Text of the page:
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Next: Interference Up: WAVES Previous: Refraction

Huygens' Principle

At the beginning of this chapter we pictured only PLANE WAVES, in which the wavefronts ("crests" of the waves) form long straight lines (or, in space, flat planes) moving along together in parallel (separated by one wavelength $\lambda$) in a common direction $\Hat{k}$. One good reason for sticking to this description for as long as possible (and returning to it every chance we get) is that it is so simple - we can write down an explicit formula for the amplitude of a plane wave as a function of time and space whose qualitative features are readily apparent (with a little effort). Another good reason has to do with the fact that all waves look pretty much like plane waves when they are far from their origin.14.21We will come back to this shortly. A final reason for our love of plane waves is that they are so easily related to the idea of "RAYS."

In GEOMETRICAL OPTICS it is convenient to picture the wavevector $\Vec{k}$ as a "ray" of light (though we can adopt the same notion for any kind of wave) that propagates along a straight line like a billiard ball. In fact, the analogy between $\Vec{k}$ and the momentum $\Vec{p}$ of a particle is more than just a metaphor, as we shall see later. However, for now it will suffice to borrow this imagery from Newton and company, who used it very effectively in describing the corpuscular theory of light.14.22

However, near any localized source of waves the outgoing wavefronts are nothing like plane waves; if the dimensions of the source are small compared to the wavelength then the outgoing waves look pretty much like SPHERICAL WAVES. For sources similar in size to  $\lambda$,  things can get very complicated.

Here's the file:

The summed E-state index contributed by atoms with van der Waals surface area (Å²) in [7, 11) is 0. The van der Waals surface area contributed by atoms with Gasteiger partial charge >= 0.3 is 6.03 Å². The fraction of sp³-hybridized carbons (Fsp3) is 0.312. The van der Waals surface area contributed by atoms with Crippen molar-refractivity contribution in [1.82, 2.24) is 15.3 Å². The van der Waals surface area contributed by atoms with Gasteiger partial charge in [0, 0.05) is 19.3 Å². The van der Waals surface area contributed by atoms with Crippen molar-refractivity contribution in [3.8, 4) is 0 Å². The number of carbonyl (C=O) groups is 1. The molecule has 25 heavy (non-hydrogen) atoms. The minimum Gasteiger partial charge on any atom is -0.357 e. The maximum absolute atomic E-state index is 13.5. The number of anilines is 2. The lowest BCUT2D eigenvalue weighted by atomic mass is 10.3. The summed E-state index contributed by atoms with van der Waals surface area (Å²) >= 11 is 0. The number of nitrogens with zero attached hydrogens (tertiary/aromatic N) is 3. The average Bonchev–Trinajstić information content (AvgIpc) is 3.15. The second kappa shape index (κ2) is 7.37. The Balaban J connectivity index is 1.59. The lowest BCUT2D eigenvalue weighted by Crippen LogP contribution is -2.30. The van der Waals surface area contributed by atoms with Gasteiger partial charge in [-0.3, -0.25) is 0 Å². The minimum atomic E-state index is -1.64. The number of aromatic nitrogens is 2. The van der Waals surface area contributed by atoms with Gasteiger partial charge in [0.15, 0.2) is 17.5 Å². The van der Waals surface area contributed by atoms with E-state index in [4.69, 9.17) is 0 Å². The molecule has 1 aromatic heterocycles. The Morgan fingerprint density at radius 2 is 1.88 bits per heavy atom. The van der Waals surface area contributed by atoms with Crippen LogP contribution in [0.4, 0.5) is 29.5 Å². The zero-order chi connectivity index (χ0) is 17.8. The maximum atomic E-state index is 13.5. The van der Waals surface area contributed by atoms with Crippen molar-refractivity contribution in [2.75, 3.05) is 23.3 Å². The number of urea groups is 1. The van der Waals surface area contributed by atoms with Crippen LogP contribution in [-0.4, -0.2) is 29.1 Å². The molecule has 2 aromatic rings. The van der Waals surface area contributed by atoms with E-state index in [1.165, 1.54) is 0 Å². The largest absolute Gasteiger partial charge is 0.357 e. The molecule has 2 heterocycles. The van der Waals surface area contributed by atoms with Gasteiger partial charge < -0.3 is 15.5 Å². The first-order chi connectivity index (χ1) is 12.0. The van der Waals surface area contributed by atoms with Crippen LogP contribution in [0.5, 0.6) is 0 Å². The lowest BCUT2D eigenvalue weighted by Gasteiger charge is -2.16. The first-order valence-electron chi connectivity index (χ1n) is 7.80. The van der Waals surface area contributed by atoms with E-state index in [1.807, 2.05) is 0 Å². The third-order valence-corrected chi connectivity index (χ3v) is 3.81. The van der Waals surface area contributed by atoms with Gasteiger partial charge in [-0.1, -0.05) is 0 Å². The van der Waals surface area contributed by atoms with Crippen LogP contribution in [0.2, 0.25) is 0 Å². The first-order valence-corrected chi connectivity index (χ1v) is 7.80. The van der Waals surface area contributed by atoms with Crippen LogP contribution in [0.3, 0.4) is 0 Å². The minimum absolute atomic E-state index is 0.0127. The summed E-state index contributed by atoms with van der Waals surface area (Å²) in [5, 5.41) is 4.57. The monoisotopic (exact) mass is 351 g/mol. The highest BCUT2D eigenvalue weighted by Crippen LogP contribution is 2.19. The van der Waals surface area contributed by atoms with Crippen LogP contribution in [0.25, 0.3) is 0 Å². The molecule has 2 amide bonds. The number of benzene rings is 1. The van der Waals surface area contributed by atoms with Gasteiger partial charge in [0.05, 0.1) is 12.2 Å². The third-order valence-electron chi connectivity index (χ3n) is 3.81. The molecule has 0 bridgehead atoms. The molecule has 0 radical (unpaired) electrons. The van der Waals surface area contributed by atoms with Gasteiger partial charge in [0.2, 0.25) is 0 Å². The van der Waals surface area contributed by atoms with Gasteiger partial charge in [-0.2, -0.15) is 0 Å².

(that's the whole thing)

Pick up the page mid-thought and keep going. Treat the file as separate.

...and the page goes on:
Christian Huygens (1629-1695) invented the following gimmick for constructing actual wavefronts from spherical waves:

\fbox{ \parbox{3.1in}{ ~\\ [0.15\baselineskip]
\lq\lq All points on a wavefront can . . . 
 . . . face of
tangency\/} to these secondary wavelets.
This may be seen to make some sense (try it yourself) but its profound importance to our qualitative understanding of the behaviour of light was really brought home by Fresnel (1788-1827), who used it to explain the phenomenon of diffraction, which we will discuss shortly. But first, let's familiarize ourselves with the simpler phenomena of interference.


. . . origin.14.21
This is sort of like the mathematical assertion that all lines look straight if we look at them through a powerful enough microscope.
. . . light.14.22
"Corpuscles" are hypothetical particles of light that follow trajectories Newton called "rays," thus starting a long tradition of naming every new form or radiation a "ray."

next up previous
Next: Interference Up: WAVES Previous: Refraction
Jess H. Brewer - Last modified: Sun Nov 15 18:10:28 PST 2015